VCS Esports has been one of the most competitive regions in League of Legends history with their teams standing toe-to-toe with the major regions of the world. However, due to the arrival of the Covid-19 pandemic, the Vietnamese scene has lost all of its presence in international competitions which poses a risk to the standing it has worked so hard to achieve. What future lies in wait for the Vietnamese Championship Series after missing so many important tournaments these past 2 years?
History of the VCS Esports
Vietnam was initially part of the GPL but later broke away from the region alongside what would be the LMS. The VCS esports scene was highly competitive and they had their own unique playstyle that was known for being the bloodiest among all of the regions since they would average 20-30 kills each game in their domestic tournaments. They also earned a reputation for having creative cheese strategies including the infamous Turbo Nocturne tactic at Worlds 2017.
While the region itself hasn’t had any success regarding getting out of groups in both MSI and Worlds, fans around the world still found a level of respect for the VCS since they proved that underestimating them can be deadly. Players like Levi have been in the limelight ever since their debut at Worlds and have managed to attract the attention of the western orgs. However, after their successful 2017-2018 run, the region fell into the abyss as they would fail in every tournament thereafter.
The Struggles of the VCS
After the Gigabyte Marines’ Levi was recruited to play for the LCS, the VCS esports scene lost a lot of their star players and found themselves being a weaker region overall. Regardless, their past achievements have earned them a place as an intermediate region so they qualified for the main stage of every international tournament they joined with 2 seeds. Unfortunately, the increase in seeding would only prove to showcase their struggles during their great rebuilding process.
The region still managed to retain its identity as an aggressive region but they lacked the creativity to use their aggression in ways that actually work out to their advantage. Their playstyle was far from the way it used to be as it only came out as reckless aggression. Every Worlds, the region would continue not making out of play-ins and group stage, often placing last in their group.
The Great Rebuild and The Grand Return
Despite the team struggling horribly after the loss of its star players, the region didn’t give up and gave opportunity to younger talent. Organizations like Team Flash and the newly rebranded GAM Esports (formerly Gigabyte Marines) found fresh talent that would prove to be worthy investments. Their rebuilding process paid off and the region would once again look really threatening in addition to some names finally making a return to their beloved home region.
Levi, who was undoubtedly the greatest player in the VCS, had just come back from the LCS after playing as an Academy player for 1 year. He had rejoined GAM Esports as their starting jungler and was looking like he has been hungry to compete in the main stage after being sidelined for so long. The region was on the brink of greatness but before they could showcase the revitalization of their region, the Covid-19 pandemic had prevented them from returning to the international stage.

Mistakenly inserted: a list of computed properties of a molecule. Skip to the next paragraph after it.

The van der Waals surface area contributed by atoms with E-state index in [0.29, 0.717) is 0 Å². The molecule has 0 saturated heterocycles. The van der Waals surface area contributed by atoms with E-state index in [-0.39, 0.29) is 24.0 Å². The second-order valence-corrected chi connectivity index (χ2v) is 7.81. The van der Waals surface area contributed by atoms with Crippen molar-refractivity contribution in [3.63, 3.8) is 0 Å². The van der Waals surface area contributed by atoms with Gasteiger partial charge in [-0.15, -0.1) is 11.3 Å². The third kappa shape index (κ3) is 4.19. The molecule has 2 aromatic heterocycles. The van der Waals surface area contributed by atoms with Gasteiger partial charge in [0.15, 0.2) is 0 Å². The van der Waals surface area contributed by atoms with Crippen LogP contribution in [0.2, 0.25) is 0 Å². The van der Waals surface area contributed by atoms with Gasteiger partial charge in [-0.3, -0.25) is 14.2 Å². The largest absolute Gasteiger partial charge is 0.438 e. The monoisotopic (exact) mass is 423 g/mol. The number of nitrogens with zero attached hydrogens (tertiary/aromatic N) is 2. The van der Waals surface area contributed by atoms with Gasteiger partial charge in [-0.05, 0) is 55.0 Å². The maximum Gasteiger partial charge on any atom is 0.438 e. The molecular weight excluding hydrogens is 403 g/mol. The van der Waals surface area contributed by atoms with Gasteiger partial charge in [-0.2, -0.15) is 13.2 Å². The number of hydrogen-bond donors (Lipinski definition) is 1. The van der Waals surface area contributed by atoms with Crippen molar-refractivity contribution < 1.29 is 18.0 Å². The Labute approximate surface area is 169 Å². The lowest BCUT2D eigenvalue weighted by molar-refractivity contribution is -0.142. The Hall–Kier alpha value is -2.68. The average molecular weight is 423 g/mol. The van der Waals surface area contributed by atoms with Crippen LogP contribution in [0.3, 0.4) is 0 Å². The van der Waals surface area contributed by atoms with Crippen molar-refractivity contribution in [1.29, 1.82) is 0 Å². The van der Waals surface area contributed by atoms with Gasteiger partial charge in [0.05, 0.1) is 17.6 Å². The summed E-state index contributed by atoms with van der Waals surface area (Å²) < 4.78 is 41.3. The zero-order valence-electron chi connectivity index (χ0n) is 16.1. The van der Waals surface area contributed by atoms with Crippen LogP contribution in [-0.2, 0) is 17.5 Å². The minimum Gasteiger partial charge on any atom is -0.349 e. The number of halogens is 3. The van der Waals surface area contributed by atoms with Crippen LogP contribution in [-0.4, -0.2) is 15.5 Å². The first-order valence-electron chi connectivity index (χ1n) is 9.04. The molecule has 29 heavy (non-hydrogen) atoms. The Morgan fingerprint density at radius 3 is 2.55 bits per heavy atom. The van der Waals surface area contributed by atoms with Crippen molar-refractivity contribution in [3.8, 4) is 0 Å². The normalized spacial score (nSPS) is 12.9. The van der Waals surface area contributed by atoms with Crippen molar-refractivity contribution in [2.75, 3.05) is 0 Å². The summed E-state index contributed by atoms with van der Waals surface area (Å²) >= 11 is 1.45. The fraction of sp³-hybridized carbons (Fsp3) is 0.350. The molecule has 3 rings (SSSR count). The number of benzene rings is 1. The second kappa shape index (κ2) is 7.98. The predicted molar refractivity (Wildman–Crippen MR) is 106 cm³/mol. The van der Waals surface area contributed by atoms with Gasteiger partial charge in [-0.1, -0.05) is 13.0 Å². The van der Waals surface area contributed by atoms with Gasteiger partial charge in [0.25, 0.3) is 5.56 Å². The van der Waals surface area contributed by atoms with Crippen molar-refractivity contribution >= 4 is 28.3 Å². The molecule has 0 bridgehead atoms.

Amidst the International Pandemic
Vietnam had adapted very strict protocols to control the spread of the Covid-19 pandemic throughout the country. One of the policies involved stricter travel protocols which would give individuals that left the country an extremely difficult time going back in. This meant that the organizations would risk a lot if they were to send their teams to a tournament outside their country, meaning both the organization staff and VCS officials opted not to send their representatives so that the young players don’t end up getting stranded outside the country.
This continued for both Worlds 2020 and MSI 2021. After the failure to join MSI 2021, the region seemed to have lost hope and the organizers seemed to have agreed not to hold their Summer Season domestic tournament but still showed interest in joining Worlds 2021 with their Spring 2021 finalists if they were allowed to go. Unfortunately, the country’s policy had remained intact and meant that the VCS esports teams would once again fail to make it to Worlds despite working with Riot Games to find a way to send their teams.
The Future of the VCS Esports Scene
Every esports player knows that being away from the competitive scene for a prolonged period of time will only cause some sort of deterioration in their performance. The reason why players need to practice for an extended period of time and only take very short rests with the more competitive regions only having 1-3 rest days per month. For an entire competitive region to take a break for an entire season is devastating and might take them an extended duration to adjust.
Fans shouldn’t worry about the VCS esports scene disbanding completely because of the effects of the pandemic. However, there is a possibility that the region might take an extended hiatus if the country continues to prevent them from attending international events. We will see the region continue playing with the rest of the world in the future but that might not happen sometime soon. There’s a chance that a lot of your favorite VCS players might retire because of the extended hiatus so be prepared for such announcements.
Is the VCS disbanding?
The VCS has not announced any news about disbanding nor is it likely that they will do so in the near future. However, fans can expect the region to undergo a prolonged hiatus without any news on when they will be continuing their tournaments. Some organizations might also disband due to economic loss brought about by the lack of events.